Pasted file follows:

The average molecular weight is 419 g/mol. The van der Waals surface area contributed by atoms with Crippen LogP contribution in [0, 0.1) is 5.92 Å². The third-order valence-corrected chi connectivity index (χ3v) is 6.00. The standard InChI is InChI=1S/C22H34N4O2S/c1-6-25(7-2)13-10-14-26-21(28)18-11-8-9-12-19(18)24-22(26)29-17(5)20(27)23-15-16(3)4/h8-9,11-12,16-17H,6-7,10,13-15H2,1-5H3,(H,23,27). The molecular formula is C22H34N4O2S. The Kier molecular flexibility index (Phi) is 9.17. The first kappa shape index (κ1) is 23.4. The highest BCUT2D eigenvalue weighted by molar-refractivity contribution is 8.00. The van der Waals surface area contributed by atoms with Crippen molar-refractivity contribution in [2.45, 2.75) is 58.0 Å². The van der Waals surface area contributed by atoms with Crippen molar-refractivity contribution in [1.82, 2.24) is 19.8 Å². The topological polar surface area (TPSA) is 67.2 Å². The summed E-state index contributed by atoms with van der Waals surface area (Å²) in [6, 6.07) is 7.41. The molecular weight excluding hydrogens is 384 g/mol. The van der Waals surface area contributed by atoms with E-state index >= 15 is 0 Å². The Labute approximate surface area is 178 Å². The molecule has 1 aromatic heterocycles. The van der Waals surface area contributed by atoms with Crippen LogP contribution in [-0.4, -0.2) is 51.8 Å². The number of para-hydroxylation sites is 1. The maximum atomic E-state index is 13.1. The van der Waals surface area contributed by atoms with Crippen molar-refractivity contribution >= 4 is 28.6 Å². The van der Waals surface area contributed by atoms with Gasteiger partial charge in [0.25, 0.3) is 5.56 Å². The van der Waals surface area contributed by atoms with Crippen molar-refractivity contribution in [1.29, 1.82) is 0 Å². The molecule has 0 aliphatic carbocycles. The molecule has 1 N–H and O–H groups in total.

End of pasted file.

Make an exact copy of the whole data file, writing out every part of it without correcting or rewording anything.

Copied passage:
The average molecular weight is 419 g/mol. The van der Waals surface area contributed by atoms with Crippen LogP contribution in [0, 0.1) is 5.92 Å². The third-order valence-corrected chi connectivity index (χ3v) is 6.00. The standard InChI is InChI=1S/C22H34N4O2S/c1-6-25(7-2)13-10-14-26-21(28)18-11-8-9-12-19(18)24-22(26)29-17(5)20(27)23-15-16(3)4/h8-9,11-12,16-17H,6-7,10,13-15H2,1-5H3,(H,23,27). The molecular formula is C22H34N4O2S. The Kier molecular flexibility index (Phi) is 9.17. The first kappa shape index (κ1) is 23.4. The highest BCUT2D eigenvalue weighted by molar-refractivity contribution is 8.00. The van der Waals surface area contributed by atoms with Crippen molar-refractivity contribution in [2.45, 2.75) is 58.0 Å². The van der Waals surface area contributed by atoms with Crippen molar-refractivity contribution in [1.82, 2.24) is 19.8 Å². The topological polar surface area (TPSA) is 67.2 Å². The summed E-state index contributed by atoms with van der Waals surface area (Å²) in [6, 6.07) is 7.41. The molecular weight excluding hydrogens is 384 g/mol. The van der Waals surface area contributed by atoms with E-state index >= 15 is 0 Å². The Labute approximate surface area is 178 Å². The molecule has 1 aromatic heterocycles. The van der Waals surface area contributed by atoms with Crippen LogP contribution in [-0.4, -0.2) is 51.8 Å². The number of para-hydroxylation sites is 1. The maximum atomic E-state index is 13.1. The van der Waals surface area contributed by atoms with Crippen molar-refractivity contribution >= 4 is 28.6 Å². The van der Waals surface area contributed by atoms with Gasteiger partial charge in [0.25, 0.3) is 5.56 Å². The van der Waals surface area contributed by atoms with Crippen molar-refractivity contribution in [1.29, 1.82) is 0 Å². The molecule has 0 aliphatic carbocycles. The molecule has 1 N–H and O–H groups in total.